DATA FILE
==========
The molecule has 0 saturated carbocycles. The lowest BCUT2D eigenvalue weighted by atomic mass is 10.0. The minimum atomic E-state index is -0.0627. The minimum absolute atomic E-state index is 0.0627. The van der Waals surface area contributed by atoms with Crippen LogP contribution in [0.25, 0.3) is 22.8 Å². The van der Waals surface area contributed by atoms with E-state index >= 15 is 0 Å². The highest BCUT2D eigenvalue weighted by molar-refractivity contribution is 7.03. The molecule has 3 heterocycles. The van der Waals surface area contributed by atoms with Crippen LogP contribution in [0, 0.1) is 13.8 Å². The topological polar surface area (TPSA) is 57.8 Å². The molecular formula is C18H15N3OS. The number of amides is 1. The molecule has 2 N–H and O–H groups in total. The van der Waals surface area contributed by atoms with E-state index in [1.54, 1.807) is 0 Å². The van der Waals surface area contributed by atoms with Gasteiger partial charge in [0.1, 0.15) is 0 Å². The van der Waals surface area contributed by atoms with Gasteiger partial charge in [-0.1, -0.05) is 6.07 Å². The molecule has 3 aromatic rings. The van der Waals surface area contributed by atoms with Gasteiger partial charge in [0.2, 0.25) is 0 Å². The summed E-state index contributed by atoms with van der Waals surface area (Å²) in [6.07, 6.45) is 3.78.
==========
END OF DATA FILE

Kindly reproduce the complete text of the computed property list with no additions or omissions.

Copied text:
The molecule has 0 saturated carbocycles. The lowest BCUT2D eigenvalue weighted by atomic mass is 10.0. The minimum atomic E-state index is -0.0627. The minimum absolute atomic E-state index is 0.0627. The van der Waals surface area contributed by atoms with Crippen LogP contribution in [0.25, 0.3) is 22.8 Å². The van der Waals surface area contributed by atoms with E-state index >= 15 is 0 Å². The highest BCUT2D eigenvalue weighted by molar-refractivity contribution is 7.03. The molecule has 3 heterocycles. The van der Waals surface area contributed by atoms with Crippen LogP contribution in [0, 0.1) is 13.8 Å². The topological polar surface area (TPSA) is 57.8 Å². The molecular formula is C18H15N3OS. The number of amides is 1. The molecule has 2 N–H and O–H groups in total. The van der Waals surface area contributed by atoms with E-state index in [1.54, 1.807) is 0 Å². The van der Waals surface area contributed by atoms with Gasteiger partial charge in [0.1, 0.15) is 0 Å². The van der Waals surface area contributed by atoms with Gasteiger partial charge in [-0.1, -0.05) is 6.07 Å². The molecule has 3 aromatic rings. The van der Waals surface area contributed by atoms with Gasteiger partial charge in [0.2, 0.25) is 0 Å². The summed E-state index contributed by atoms with van der Waals surface area (Å²) in [6.07, 6.45) is 3.78.